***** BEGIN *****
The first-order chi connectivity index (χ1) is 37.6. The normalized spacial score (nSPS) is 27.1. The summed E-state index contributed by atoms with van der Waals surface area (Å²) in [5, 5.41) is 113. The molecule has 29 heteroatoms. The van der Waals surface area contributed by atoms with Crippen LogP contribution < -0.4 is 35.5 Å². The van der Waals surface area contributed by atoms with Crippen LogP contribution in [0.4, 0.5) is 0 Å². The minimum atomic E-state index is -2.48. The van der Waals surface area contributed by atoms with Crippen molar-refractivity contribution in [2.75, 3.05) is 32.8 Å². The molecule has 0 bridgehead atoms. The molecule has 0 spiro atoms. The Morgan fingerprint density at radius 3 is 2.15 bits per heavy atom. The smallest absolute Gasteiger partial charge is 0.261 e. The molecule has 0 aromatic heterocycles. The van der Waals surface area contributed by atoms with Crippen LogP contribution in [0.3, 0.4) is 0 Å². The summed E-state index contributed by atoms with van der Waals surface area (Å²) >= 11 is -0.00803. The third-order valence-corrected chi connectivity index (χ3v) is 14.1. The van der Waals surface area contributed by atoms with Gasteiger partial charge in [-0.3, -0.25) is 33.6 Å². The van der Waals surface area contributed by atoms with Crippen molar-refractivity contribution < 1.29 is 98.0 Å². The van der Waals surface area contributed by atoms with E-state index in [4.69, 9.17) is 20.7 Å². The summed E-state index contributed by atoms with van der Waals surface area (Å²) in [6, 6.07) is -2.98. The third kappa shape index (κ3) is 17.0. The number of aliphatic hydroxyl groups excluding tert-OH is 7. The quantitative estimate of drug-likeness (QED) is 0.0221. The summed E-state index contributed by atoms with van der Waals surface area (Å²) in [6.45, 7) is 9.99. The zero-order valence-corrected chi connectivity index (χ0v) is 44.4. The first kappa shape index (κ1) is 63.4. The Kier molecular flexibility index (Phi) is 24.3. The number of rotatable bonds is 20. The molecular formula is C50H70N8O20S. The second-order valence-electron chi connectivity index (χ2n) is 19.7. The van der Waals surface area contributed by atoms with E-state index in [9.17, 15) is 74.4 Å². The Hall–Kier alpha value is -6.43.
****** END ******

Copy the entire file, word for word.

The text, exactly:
The first-order chi connectivity index (χ1) is 37.6. The normalized spacial score (nSPS) is 27.1. The summed E-state index contributed by atoms with van der Waals surface area (Å²) in [5, 5.41) is 113. The molecule has 29 heteroatoms. The van der Waals surface area contributed by atoms with Crippen LogP contribution < -0.4 is 35.5 Å². The van der Waals surface area contributed by atoms with Crippen LogP contribution in [0.4, 0.5) is 0 Å². The minimum atomic E-state index is -2.48. The van der Waals surface area contributed by atoms with Crippen molar-refractivity contribution in [2.75, 3.05) is 32.8 Å². The molecule has 0 bridgehead atoms. The molecule has 0 spiro atoms. The Morgan fingerprint density at radius 3 is 2.15 bits per heavy atom. The smallest absolute Gasteiger partial charge is 0.261 e. The molecule has 0 aromatic heterocycles. The van der Waals surface area contributed by atoms with Crippen LogP contribution in [0.3, 0.4) is 0 Å². The summed E-state index contributed by atoms with van der Waals surface area (Å²) >= 11 is -0.00803. The third-order valence-corrected chi connectivity index (χ3v) is 14.1. The van der Waals surface area contributed by atoms with Gasteiger partial charge in [-0.3, -0.25) is 33.6 Å². The van der Waals surface area contributed by atoms with Crippen molar-refractivity contribution < 1.29 is 98.0 Å². The van der Waals surface area contributed by atoms with E-state index in [4.69, 9.17) is 20.7 Å². The summed E-state index contributed by atoms with van der Waals surface area (Å²) in [6, 6.07) is -2.98. The third kappa shape index (κ3) is 17.0. The number of aliphatic hydroxyl groups excluding tert-OH is 7. The quantitative estimate of drug-likeness (QED) is 0.0221. The summed E-state index contributed by atoms with van der Waals surface area (Å²) in [6.45, 7) is 9.99. The zero-order valence-corrected chi connectivity index (χ0v) is 44.4. The first kappa shape index (κ1) is 63.4. The Kier molecular flexibility index (Phi) is 24.3. The number of rotatable bonds is 20. The molecular formula is C50H70N8O20S. The second-order valence-electron chi connectivity index (χ2n) is 19.7. The van der Waals surface area contributed by atoms with E-state index in [9.17, 15) is 74.4 Å². The Hall–Kier alpha value is -6.43.